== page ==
ANY suggestions, thoughts, words, anything is welcome. My brain is tired. So is my body. I am also tired of doing it ‘wrong’ in MY book – and right in others. Because their right is wrong, not working, and not healthy.

    It was hard when I was a new Mom. It was hard when I was Mom to a willful 18 month old. It was hard when I wanted to become pregnant again, and finally did. It was EASY being pregnant, but hard with trying to avoid a c-section. And birth was harder, because the C left me wiped out. Thankfully I didn’t believe this time I needed prescribed narcotics to recover faster. But I still had gaps of time when I was not able to be there with my older son. And during those gaps he learned all those things I didn’t want him to learn – he is EQUAL with his brother, not less than and having to wait. I wanted to teach that some needs come first – sometimes his sometimes his brother’s – but both are necessary to be met.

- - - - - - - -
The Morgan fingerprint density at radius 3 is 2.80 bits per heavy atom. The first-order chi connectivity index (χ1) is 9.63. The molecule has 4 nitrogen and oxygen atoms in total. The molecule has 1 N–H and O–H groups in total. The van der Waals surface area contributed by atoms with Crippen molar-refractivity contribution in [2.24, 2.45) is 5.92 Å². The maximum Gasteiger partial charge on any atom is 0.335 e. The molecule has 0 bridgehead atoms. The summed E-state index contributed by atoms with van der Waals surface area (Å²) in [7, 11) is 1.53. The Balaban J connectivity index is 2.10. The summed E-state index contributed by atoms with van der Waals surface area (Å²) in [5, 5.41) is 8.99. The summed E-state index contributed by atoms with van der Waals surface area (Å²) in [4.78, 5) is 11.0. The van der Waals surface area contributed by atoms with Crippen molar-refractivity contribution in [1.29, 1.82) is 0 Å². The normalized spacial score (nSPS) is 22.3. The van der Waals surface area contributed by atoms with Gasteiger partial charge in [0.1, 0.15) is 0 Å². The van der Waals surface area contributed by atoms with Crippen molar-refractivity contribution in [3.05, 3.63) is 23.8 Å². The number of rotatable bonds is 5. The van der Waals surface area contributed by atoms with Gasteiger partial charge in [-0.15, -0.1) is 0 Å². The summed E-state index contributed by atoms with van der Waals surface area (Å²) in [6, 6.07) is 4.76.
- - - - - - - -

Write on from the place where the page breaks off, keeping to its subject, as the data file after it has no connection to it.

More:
That’s why when he acts out and is crying with other’s withdrawal of love that I am there to comfort the tears as I can. That’s what I learned from my parents: They have conditional love. I love you when you behave the way I want you to. Always have. Still have. Unlikely to change. THIS is what I am trying to avoid in my teaching life with them.

    More that I want to say, but am tired and can’t remember what it was. Sorry.

    • Michelle,